St Patrick’s Day (17 March) coincided this year with the end of the sunrise period for the new .KIWI top-level domain. As we explained in a previous post, the sunrise period is a service which all new global top-level domains (gTLDs) must provide for at least 30 days to trade mark owners who have registered their marks with the Trademark Clearinghouse.
In the case of .KIWI, the sunrise period began officially on 16 January 2014, running for 60 days.
During the sunrise period, owners of registered trade marks who had signed up to the Trademark Clearinghouse were able to reserve .kiwi domain names that corresponded to their registered trade marks.
Now that the Sunrise Period has expired, .KIWI domain names are open to the public at large on a first come, first served basis.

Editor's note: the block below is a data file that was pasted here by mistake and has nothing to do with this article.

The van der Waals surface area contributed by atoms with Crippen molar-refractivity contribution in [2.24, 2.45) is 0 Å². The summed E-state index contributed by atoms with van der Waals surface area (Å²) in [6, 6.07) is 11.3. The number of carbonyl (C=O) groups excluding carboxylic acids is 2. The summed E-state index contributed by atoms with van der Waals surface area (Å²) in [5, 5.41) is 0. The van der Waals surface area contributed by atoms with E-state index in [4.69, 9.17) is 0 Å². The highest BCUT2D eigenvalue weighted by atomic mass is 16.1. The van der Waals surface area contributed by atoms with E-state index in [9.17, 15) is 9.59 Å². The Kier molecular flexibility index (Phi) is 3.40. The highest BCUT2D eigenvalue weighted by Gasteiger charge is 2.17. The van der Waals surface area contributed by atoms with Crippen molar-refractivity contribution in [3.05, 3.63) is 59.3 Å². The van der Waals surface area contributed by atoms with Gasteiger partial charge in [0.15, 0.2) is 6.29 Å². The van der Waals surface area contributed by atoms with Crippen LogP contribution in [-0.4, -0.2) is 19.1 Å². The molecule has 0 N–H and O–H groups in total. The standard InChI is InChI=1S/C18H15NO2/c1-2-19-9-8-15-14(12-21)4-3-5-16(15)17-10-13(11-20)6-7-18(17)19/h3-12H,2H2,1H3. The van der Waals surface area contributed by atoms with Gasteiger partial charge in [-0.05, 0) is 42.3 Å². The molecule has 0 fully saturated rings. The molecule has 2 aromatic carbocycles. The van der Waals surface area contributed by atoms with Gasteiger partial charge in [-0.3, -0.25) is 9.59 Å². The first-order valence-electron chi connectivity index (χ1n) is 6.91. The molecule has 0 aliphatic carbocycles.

However, under the rules of ICANN (the Internet Corporation for Assigned Names and Numbers), every new gTLD has to offer a Trademark Claims Service of 90 days. During this Claims Service, trade mark owners who have registered their marks with the Trademark Clearinghouse will receive a notification if there is an application for a domain name which matches one of their trade marks. It is then up to the trade mark owner to decide whether to take action. The Claims Service for .KIWI opened on 18 March 2014 and will close on 16 June 2014.